Mr. Hall moved as an amendment that the annuity should not be granted.
Mr. Page : I will second that. I don’t see the least occasion for it. Mr. Bonner has carried out his duties satisfactorily, but at the same time he has been well paid for his work. He has had an ample salary to provide for himself with, and it is not right in any sense of the word to call upon the guardians at these depressed times to grant him an annuity. If there is a class of persons who at the present time are poor and have a difficulty in finding money it is the ratepayers, and it would be an act amounting almost to practical dishonesty if we were to tax these people with a sum of £20 a year ; and I not only hope you will refuse to grant this annuity but will make it a rule as long as the Board is in existence.
Mr. F . Fox said the expenses must be reduced in some way, or they would never have the money to pay.
The Chairman felt bound to make an observation. He did not agree with those who dissented, although he knew they did so perfectly conscientiously. He fully endorsed what had been said as to the way Mr. Bonner had discharged his duties, and he called the attention of the board to the fact that Mr. Bonner once saved the Board £83, and on another occasion £72. There was an idea that he had gone to live in luxury at the Mason’s Arms, but he (the chairman) thought it was a sort of island of St. Helena—with very few calls in the course of the year—(laughter)—and Mr. Bonner had outwitted himself in going to live at such a place. He did not think a man could save much on £120 a year, and he thought Mr. Bonner had thoroughly earned the annuity during the thirty-three years he had served the Board. He urged the Guardians to support the proposition.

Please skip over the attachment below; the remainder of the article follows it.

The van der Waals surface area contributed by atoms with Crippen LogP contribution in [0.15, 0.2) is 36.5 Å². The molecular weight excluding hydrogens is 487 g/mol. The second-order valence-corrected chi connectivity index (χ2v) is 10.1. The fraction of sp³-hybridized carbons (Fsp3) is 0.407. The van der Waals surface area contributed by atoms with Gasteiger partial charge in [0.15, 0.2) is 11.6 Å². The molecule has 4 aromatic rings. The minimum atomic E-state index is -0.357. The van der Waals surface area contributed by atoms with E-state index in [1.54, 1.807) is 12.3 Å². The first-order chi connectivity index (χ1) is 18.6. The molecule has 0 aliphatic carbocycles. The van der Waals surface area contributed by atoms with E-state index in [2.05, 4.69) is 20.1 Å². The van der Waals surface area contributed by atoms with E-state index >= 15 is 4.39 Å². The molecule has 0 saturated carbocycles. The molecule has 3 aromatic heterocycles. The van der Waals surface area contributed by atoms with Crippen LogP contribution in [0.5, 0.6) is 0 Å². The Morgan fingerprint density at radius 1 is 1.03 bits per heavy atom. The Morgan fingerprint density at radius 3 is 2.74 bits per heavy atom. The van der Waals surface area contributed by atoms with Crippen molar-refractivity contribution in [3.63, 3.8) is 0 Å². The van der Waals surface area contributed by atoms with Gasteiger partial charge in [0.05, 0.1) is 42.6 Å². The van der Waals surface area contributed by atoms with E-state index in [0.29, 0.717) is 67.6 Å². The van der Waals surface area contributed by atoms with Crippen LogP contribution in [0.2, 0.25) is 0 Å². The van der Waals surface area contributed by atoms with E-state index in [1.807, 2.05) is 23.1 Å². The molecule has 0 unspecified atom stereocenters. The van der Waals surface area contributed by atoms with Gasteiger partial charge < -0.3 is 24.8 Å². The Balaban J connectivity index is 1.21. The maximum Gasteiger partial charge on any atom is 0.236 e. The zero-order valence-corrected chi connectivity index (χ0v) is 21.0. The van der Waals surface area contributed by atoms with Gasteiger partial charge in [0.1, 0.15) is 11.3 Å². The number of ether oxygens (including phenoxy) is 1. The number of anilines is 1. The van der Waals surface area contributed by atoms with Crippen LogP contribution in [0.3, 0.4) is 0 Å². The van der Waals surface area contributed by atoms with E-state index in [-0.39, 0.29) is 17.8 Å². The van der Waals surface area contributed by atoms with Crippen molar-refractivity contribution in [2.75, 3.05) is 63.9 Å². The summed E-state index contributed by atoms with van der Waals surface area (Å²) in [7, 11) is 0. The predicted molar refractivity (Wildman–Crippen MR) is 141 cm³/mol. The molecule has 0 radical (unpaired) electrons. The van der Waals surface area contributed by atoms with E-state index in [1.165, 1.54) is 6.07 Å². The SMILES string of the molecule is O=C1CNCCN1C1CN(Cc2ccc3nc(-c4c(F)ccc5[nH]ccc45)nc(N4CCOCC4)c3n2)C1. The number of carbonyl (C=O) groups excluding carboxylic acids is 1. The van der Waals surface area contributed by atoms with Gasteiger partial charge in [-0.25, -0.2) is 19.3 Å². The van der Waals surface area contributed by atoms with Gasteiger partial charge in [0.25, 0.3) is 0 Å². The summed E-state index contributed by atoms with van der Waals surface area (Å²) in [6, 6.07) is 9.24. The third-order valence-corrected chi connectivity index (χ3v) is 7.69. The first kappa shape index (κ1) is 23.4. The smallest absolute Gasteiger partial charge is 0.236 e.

The Rev. E. Ayton said he quite agreed with Mr. Page generally, but he must say that on the ground of economy alone it would be to the interest of the ratepayers in the long run to grant this allowance. It was in the power of the relieving officers either to save or waste the property of the ratepayers, but Mr. Bonner had managed so well and had saved two large sums for the Board that he thought the allowance should be granted as an encouragement to young relieving officers.
Mr. F. Fox : How can any officer come into my district and squander money ? I defy relieving officers to squander money if the Guardians look after their respective districts.
Mr. Hall : Especially when we have such an expensive working machine as the poor law .
Mr Fox : We cannot really afford to pay it, for times get worse every day. I defy any man in the room to pay except clergymen and—(Laughter.)
The motion was then put, and fifteen voted for it, and twenty-three against, so that it was lost.
THE EXPENDITURE OF THE BOARD. — A SWEEPING PROPOSAL.
The Chairman said the Board would be pleased to hear that the estimate of expenses up to Michaelmas last was £5138 but only £4937 14s. 3d. had been spent, saving £200 5s. 9d. (Hear, hear.) They lost a little on the county rate, which was estimated at £1947 11s. 6d. but they absolutely spent £2092 3s. 3d., leaving £144 11 s. 9d. against them.
Mr. Fox said they could better afford to pay £9,000 five years ago than £4,000 to-day.
Mr. Hall : I think we should be doing our duty as Guardians by reducing the salaries all round. I beg to give notice though that I will move at a subsequent meeting that the salaries of all the officials be reduced 10 per cent. £70 a year now will go as far as £100 used to.
Rev. A. Short : Does the reduction apply to the Clerk as well?
Mr. Hall: Not the Clerk. (Laughter.)
Rev. E. Stevens : it is to include the Clerk. (Laughter.)
The Chairman : I am sorry to hear it. (Renewed laughter.)
THE COST OF OUT-RELIEF.
The amount expended in out relief for the past fortnight was as follows:—Banbury, 1885, £40 14s. 0d., ; 1886, £34 10s. 10d. Swalcliffe, 1885, £15 17s. 10d. ; 1886, £17 7s. 5d. Cropredy, 1885, £19 0s. 10d. ; 1886, £18 16s. 4d. Bloxham, 1885, £19 7s. 7d. ; 1886, £19 7s. 0d. Total, 1885, £95 0s. 3d. ; 1886, £90 1s. 7d.
Mr White (sanitary inspector) reported that there were no fresh cases of small-pox in the district.